CWA and IBEW abandon workers victimized by Verizon

By Samuel Davidson
24 August 2011

The full scope of the betrayal of the Communication Workers of America and the International Brotherhood of Electrical Workers is becoming clear to the 45,000 striking Verizon workers who were ordered back to work yesterday, ending their two week old strike.

While both the CWA and IBEW leadership have claimed a victory in forcing Verizon to “refocus bargaining and narrow the issues,” Verizon’s top executives point to the fact that none of the major issues have been removed from the table.

“We remain committed to our objectives,” said Marc Reed, Verizon’s executive vice president of human resources. “We look forward to negotiating the important issues that are integral to the future health of Verizon’s wireline business.” The company is seeking to cut of pensions, health care and other benefits, and eliminate work rules and job security.

Having ended the strike, the unions are now preparing to negotiate a contract that accepts all the main concessions demanded by the company.

Revealing of its attitude to the workers as a whole, the CWA and IBEW leadership allowed Verizon to indiscriminately discipline workers for actions during the strike. According to CWA officials, they have been given a list of 80 such workers. But this is most likely an underestimation, and the number will grow.

The return to work order explicitly states in point six, “Disputes involving disciplinary actions arising from employee conduct that occurred between and including August, 7 2011 and the Return to Work Date are not subject to the arbitration provisions” of the contract (emphasis added). In other words, Verizon can chose to fire workers for whatever reason, and those workers will not be entitled to even the limited protection and due process offered by arbitration.

The return to work agreement goes on to state that the company will be given as long as it needs to collect evidence and will then present the evidence to the union. Meanwhile, the workers involved will not be paid and will have no rights to be present, to examine the supposed evidence and to mount a defense.

“It’s wrong that we are going back to work while some of the members have been fired,” said Debbie, a service representative with 14 years at Verizon in Pittsburgh.

Another worker wrote on a Facebook page devoted to the strike, “I am not happy we are not ALL going back in. Those who were suspended are screwed. How could we let this happen??”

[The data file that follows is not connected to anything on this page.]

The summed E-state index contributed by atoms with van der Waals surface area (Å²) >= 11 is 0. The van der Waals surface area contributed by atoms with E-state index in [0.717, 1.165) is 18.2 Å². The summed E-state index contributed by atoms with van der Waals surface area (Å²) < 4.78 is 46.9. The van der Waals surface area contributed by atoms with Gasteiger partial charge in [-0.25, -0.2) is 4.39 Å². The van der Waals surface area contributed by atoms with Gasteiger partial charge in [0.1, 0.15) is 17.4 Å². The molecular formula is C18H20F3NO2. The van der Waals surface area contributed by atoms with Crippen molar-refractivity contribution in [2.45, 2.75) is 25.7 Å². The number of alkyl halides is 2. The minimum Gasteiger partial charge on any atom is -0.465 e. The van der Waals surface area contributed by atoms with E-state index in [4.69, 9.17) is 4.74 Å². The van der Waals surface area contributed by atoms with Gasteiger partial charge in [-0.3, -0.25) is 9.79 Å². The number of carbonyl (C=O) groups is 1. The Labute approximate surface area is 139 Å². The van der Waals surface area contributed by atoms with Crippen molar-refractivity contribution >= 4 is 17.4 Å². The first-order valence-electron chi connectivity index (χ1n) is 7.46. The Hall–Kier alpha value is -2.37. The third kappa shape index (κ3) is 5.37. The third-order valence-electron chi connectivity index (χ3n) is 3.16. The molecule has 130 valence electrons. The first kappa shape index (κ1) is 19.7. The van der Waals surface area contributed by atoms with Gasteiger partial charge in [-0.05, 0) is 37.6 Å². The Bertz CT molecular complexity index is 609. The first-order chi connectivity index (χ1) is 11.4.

And further on in response to comments by some union officials that everything would be ok, she wrote, “This is not okay. We should NEVER have agreed to go back unless WE ALL go back. The reality is 45,000 people are not going to walk back out because a few people lost their jobs. We needed to fight this now. We had the company on their knees… They weren't running the business… They were showing up shaking peoples hands and that's about it.”

Another worker pointed out, “The company will hold them hostage until Sept 30, that is the date that they said they hope to have all disciplinary matters resolved by. So that would be two months with no pay, not a victory in my eyes.”

The company’s victimization of these workers is a continuation of their unsubstantiated charge of “violence and sabotage” during the strike. Verizon was never able to produce evidence that strikers vandalized equipment, yet the charges were used as a pretext for court injunctions, the mobilization of state and local police and even an FBI investigation in which striking workers were compared with the 9/11 attack.

It is clear that Verizon plans to step up the harassment and intimidation of workers. Striking workers reported Tuesday that in several cases management has asked them about things posted on Facebook.

“To everyone on who is posting on Facebook be aware that Verizon managers have accessed this site and are monitoring it as I type this. Not surprising is that they are actually questioning members about their posts. BE CAREFUL!” one worker wrote.

To which another worker said, “Just got a call from a member who was questioned…” A third responded, “Next thing you know this country will become like one where they shoot you down in the streets for peaceful protest…”

Those being singled out by the company are being chosen not because they had anything to do with vandalism or sabotage, but because they were militant and outspoken workers or actively seeking to block strike-breakers from entering Verizon buildings.

Verizon is seeking to victimize a group of workers to set them as an example of what will happen to other workers who dare to stand up to the company’s dictates.

For its part, the CWA and IBEW are supporting the victimization of these workers. The union asked for a return to work without demanding that the workers be reinstated and has only said that it too will examine the evidence compiled by Verizon.

The CWA and IBEW also want to see the discipline of the most militant and outspoken workers. They too want to use these workers as an example to the rest of the workforce of what happens if they don't follow along the lines of the union executives.

It is necessary for the bureaucracy to suppress any independent activity and thinking by the workers as they prepare an agreement with the company for the destruction of the wages, benefits and working conditions of the Verizon workers.